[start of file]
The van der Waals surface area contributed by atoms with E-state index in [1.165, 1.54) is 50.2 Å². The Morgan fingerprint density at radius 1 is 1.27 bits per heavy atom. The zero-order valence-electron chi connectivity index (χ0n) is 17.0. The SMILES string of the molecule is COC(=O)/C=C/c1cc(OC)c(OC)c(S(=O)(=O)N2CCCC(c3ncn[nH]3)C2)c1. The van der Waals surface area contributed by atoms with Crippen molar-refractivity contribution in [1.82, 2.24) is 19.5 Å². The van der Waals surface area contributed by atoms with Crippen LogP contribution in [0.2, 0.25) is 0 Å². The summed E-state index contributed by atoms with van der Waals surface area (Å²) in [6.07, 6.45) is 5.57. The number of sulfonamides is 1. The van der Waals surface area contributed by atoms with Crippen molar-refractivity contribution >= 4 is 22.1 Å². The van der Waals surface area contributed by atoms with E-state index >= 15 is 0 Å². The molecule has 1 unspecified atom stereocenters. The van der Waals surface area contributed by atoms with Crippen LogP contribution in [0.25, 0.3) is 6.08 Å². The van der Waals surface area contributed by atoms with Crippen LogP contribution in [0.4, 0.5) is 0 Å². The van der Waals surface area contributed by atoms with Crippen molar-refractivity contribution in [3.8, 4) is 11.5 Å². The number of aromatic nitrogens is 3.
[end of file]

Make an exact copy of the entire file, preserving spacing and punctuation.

The van der Waals surface area contributed by atoms with E-state index in [1.165, 1.54) is 50.2 Å². The Morgan fingerprint density at radius 1 is 1.27 bits per heavy atom. The zero-order valence-electron chi connectivity index (χ0n) is 17.0. The SMILES string of the molecule is COC(=O)/C=C/c1cc(OC)c(OC)c(S(=O)(=O)N2CCCC(c3ncn[nH]3)C2)c1. The van der Waals surface area contributed by atoms with Crippen molar-refractivity contribution in [1.82, 2.24) is 19.5 Å². The van der Waals surface area contributed by atoms with Crippen LogP contribution in [0.2, 0.25) is 0 Å². The summed E-state index contributed by atoms with van der Waals surface area (Å²) in [6.07, 6.45) is 5.57. The number of sulfonamides is 1. The van der Waals surface area contributed by atoms with Crippen molar-refractivity contribution >= 4 is 22.1 Å². The van der Waals surface area contributed by atoms with E-state index >= 15 is 0 Å². The molecule has 1 unspecified atom stereocenters. The van der Waals surface area contributed by atoms with Crippen LogP contribution in [0.25, 0.3) is 6.08 Å². The van der Waals surface area contributed by atoms with Crippen LogP contribution in [0.4, 0.5) is 0 Å². The van der Waals surface area contributed by atoms with Crippen molar-refractivity contribution in [3.8, 4) is 11.5 Å². The number of aromatic nitrogens is 3.